DSL Wireless Modem Compatible with Logitech Duet?

Will the Actiontec GT701 WG wireless modem, provided by the local telephone company for my DSL service suffice as a wireless router for a music server set-up (utilizing the Logitech Duet)?? What do I need to know ???

If it is a half decent wireless router it should have no problem streaming digital music to the Duet. I do not have the Duet (I have 5 Sonos wireless zones) and my wireless router has no problem streaming digital music and internet radio as well as allowing fast access to the internet.

The thing I would be worried about is if the Duet has a good strong wifi signal from the router. Will the router be somewhat close to the Duet?

The router will be in the same room.

I haven't pulled the trigger on a music server yet. How do you like the Sonos? Have you done, or have there been any, comparisons with the Sonos vs Duet??
If the router is in the same room you will have no issues.

I have not compared Sonos to Duet. I have been a long time user and Sonos. I absolutely love the remote control interface and the ability to easily add multiple wireless zones. If you only need wireless digital music streams in one location, the Duet is fine. If you have a large library, you may want to consider controlling the Duet from a Laptop of PC via the Duet software application.
I’ve compared the Sonos to the Duet. They both have strengths and weaknesses. The Sonos is easier to setup and its mesh networking makes extending a Sonos system throughout a large home a breeze. If you need to extend the range of the system, you can place a bridge anywhere that you have an electrical outlet. The Duet also has the ability to be a wireless access point/bridge also. However, it’s harder to setup, and more expenses ($150 vs. $100) than the Sonos bridge.
When it comes to sound quality, the Duet has a slight edge. In addition, there are more options for modding the Duet, including adding upgraded power supplies. One advantage the Sonos ZP100 (ZP120) has is the built in amplifier; all you need to do is add a pair of speakers and you’re done with a zone. In addition, the Sonos ZP120 has a subwoofer output. While it’s cheaper to pair a Duet with a Parasound Z-amp, which has better sound, it is not as neat or astatically pleasing. The Duet can easily be toggled off, the Sonos requires you to navigate through menus to put each zone in standby; I find it easier to just mute zones. Sonos units can be muted from the unit; the Duet cannot and requires the use of the remote.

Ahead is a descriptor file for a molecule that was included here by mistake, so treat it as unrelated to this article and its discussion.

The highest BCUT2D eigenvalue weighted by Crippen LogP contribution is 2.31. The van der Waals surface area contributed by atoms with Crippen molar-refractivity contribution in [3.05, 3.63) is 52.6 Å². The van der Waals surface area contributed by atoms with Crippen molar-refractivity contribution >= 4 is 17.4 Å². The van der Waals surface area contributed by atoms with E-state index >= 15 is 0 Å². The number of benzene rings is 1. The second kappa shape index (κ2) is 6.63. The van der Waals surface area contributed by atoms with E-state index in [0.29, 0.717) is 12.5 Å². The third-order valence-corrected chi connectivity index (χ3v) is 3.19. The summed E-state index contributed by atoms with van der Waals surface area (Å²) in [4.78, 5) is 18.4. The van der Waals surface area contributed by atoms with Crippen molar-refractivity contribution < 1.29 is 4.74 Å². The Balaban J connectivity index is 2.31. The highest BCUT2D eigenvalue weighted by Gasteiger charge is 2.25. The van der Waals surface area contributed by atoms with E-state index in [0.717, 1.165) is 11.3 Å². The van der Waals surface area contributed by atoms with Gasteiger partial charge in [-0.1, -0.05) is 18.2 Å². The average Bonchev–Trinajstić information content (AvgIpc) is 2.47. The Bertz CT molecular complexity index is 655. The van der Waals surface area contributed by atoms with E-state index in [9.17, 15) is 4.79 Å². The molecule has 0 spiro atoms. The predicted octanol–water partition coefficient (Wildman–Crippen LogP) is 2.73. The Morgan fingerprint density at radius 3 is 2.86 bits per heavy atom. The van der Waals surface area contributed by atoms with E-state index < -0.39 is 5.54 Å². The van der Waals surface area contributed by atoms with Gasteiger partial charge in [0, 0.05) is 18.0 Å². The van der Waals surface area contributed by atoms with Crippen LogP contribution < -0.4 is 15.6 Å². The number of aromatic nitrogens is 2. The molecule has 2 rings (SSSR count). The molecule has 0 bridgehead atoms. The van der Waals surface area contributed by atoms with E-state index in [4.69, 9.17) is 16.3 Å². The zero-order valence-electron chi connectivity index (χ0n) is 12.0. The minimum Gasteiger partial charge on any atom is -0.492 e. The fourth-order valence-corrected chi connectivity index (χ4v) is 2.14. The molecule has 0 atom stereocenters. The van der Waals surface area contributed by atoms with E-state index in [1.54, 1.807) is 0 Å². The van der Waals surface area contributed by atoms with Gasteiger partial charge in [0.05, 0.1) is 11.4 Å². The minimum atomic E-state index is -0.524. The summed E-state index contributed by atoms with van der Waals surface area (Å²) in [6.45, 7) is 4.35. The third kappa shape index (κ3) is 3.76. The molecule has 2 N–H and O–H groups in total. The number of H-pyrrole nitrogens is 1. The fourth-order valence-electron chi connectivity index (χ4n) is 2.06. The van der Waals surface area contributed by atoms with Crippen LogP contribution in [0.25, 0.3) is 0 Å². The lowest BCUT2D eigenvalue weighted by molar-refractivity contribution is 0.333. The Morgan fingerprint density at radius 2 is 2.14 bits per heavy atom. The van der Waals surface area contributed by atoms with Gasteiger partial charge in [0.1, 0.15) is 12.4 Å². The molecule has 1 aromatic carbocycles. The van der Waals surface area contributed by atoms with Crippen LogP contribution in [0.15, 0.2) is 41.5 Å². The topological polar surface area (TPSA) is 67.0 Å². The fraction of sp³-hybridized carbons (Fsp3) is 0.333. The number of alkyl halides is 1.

When it comes to the remotes, it’s a matter of personal choice. I prefer the Duet remote because it is smaller and lighter and can be operated with one hand, and a thumb, just like an iPod. However, the screen is smaller. In addition, it slips easily into a pocket. The Sonos remote is larger and requires two hands to operate. In addition, it’s really too big and heavy to carry around in a pocket. The advantage of being bigger is the larger display screen. The Duet controller can be configured to become a digital clock when placed in its charging base. Finally, the Sonos has the ability to tie multiple zones together which is great for parties. I’ve never tried this with the Duet, so I cannot comment on it.
I’ve had no problems managing large libraries on either system. I have almost 2400 CD’s and I can find any album in about 30 seconds on either unit. The Sonos software is easier to use and much more intuitive. In addition, Sonos technical support is quicker to pick up the phone. The Sonos supports Napster, Pandora, Rhapsody and Sirius services. The Duet supports Napster, Pandora and Rhapsody and Sirius support is in the works.
The one ability that the Sonos has over the Duet is the option to stream any analog source throughout the entire system. For example, you can plug an iPod docking base into the Sonos unit in the main system and listen to it in the bedroom.
So, it really comes down to personal preference when choosing a Duet or Sonos system. In my opinion, they are both winners.